Life in Louisiana’s cancer ally has never been easy. Living in the shadow of chemical plants spewing cancer-causing chemicals, citizens have a difficult time gathering information on what they’re exposed to and what they can do about it. Fontenot’s job for almost three decades was to help them find the information they needed, learn about Louisiana’s environmental laws, and to file complaints with public officials.
In addition, Fontenot helped found and support numerous Louisiana non-profit environmental organizations:
He assisted in the formation of the Louisiana Environmental Action Network, the state's largest environmental organization, which today represents more than 70 separate environmental groups, many assisted in their formation by Fontenot.Part of his job is showing reporters and school groups around the area, explaining the problems and introducing them to activists and people affected by the chemical industry.
He also helped form RESTORE and the Calcasieu League for Environmental Action Now, two major environmental organizations in the Lake Charles area, and the Lake Pontchartrain Basin Foundation in New Orleans.
Which is where he seems to have gotten in trouble:
He believes his firing was precipitated by an incident that happened while he was accompanying one of those groups — 15 college students from New England — on a tour of a Baton Rouge neighborhood being bought out by the ExxonMobil refinery. The group was stopped and questioned by law enforcement concerned about homeland security after taking pictures of the plant.Fontenot said he was given a choice of retiring or facing a disciplinary hearing that would end in his firing. Fontenot, 62, is not in good health. He’s legally blind, suffered a mild stroke last year, and is being treated fro prostate cancer. Facing the loss of his pension and health insurance if he was fired, he chose to retire.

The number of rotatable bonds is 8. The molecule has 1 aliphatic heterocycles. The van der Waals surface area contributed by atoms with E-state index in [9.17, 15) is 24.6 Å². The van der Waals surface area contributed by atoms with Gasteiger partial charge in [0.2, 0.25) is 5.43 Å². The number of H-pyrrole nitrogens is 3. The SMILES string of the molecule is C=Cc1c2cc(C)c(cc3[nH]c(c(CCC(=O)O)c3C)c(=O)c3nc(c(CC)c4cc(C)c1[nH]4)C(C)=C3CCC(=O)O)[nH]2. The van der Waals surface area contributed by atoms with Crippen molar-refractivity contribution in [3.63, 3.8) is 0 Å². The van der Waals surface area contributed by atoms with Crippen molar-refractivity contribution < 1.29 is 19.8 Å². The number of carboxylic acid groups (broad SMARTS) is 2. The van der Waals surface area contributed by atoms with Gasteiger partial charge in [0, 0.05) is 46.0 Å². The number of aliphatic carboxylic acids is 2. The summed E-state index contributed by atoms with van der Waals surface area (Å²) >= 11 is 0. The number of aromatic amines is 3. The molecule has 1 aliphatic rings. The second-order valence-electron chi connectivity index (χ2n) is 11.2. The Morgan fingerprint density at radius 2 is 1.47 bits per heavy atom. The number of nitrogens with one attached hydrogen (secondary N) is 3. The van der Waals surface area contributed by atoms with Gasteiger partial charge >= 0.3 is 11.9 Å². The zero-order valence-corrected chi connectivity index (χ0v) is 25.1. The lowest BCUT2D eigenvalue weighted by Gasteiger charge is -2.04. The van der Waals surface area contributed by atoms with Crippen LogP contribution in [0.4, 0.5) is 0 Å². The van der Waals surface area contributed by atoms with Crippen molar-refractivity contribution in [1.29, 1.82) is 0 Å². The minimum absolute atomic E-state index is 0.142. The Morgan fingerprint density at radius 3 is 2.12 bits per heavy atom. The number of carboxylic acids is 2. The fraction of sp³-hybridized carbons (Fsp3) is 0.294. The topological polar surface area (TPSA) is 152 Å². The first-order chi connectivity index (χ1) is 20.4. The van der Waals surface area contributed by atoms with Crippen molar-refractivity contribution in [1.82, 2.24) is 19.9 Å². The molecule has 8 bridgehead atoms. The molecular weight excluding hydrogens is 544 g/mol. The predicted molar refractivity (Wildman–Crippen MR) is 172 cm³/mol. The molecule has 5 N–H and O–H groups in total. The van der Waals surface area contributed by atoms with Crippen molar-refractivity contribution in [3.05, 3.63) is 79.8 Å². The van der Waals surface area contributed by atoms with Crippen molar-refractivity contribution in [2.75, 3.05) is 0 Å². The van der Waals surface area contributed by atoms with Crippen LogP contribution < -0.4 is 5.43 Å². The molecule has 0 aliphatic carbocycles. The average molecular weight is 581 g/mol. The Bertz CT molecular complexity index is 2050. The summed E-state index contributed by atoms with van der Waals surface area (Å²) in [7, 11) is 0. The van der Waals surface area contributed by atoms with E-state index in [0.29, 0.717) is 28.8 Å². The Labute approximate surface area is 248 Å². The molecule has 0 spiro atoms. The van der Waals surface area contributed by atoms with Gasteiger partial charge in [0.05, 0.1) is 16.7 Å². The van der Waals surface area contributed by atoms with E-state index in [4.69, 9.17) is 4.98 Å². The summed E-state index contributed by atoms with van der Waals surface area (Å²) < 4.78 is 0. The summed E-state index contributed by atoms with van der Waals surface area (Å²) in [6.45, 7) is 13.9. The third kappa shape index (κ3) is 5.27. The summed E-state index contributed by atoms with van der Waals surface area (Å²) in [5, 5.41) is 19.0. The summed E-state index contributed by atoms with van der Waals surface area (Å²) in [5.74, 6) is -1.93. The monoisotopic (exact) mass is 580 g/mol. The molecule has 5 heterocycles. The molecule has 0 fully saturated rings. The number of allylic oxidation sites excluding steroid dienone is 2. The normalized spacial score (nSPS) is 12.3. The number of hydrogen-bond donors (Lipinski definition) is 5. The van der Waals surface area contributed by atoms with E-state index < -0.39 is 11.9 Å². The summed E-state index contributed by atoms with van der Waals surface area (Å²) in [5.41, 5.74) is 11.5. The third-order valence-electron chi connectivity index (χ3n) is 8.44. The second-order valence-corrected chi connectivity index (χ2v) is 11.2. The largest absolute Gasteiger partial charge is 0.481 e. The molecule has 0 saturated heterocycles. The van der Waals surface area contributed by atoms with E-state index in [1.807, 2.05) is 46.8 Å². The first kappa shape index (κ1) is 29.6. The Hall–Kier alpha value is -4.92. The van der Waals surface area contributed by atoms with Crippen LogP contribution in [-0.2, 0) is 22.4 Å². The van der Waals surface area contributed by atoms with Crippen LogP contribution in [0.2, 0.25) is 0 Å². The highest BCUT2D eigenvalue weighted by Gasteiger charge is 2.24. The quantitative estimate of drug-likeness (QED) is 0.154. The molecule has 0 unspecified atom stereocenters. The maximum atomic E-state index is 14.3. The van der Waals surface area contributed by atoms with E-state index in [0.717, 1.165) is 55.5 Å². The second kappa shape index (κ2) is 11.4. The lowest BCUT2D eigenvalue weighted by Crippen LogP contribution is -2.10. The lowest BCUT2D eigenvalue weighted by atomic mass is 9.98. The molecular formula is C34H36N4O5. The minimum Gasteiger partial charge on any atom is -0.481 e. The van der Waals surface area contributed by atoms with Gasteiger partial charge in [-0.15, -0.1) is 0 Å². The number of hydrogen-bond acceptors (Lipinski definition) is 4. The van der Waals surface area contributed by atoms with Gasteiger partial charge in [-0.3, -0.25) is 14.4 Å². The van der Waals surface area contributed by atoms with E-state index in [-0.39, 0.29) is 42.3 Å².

The students from Antioch New England Graduate School in New Hampshire were touring the state to learn about environmental racism, and the photographs were required for their class, said Abigail Abrash Walton, a professor who led the trip.
Walton said the group met Mayor Kip Holden, then drove around looking at industrial plants in the area. When directly across from one facility, the students began taking photos.
"Two or three minutes later, two security vehicles showed up," Walton said, and off-duty Baton Rouge police and East Baton Rouge sheriff's deputies pulled the van over and demanded the licenses of those inside.
Fontenot was asked to collect the student's driver's licenses; he refused, saying he wasn't leading the trip.
The security officers then contacted the attorney general's office by phone, Fontenot said. He was told later that a complaint was filed by the Sheriff's Office with the attorney general's office about his refusal to cooperate.
The state says the Fontenot didn't let them know where he was going or what he was doing that day. Fontenot, a survivor of 27 years in hostile territory, says he followed all of the rules. The state says Fontenot had already decided to retire. Fontenot says that’s not true.
The fundamental underpinning of much of the environmental law passed over the past thirty years has been the involvement of the communities affected by environmental pollution. A number of federal and state environmental laws have forced companies to reveal the substances they use, what they release into the air and the potential consequences of catastrophic accidents for surrounding communities.
In the wake of 9/11, all of those rights – strenuously opposed by the chemical industry since their introduction -- are under attack. Federal and state governments, without much consultation with Congress or affected citizens, are erecting higher barriers to access to chemical exposure information.
As we’re seeing from Fontenot’s fate, it's not just our laws, but also citizens and government officials may fall victim to these attacks if they continue to insist on the right of the public to know what their exposed to. Of course, as we've seen from recent events in Texas City, Texas, and Graniteville, South Carolina, we probably have more to fear from ourselves than any outsiders who would deliberately do us harm. And our strongest weapons -- an informed citizenry and activists and government officials free to do their jobs -- are under attack.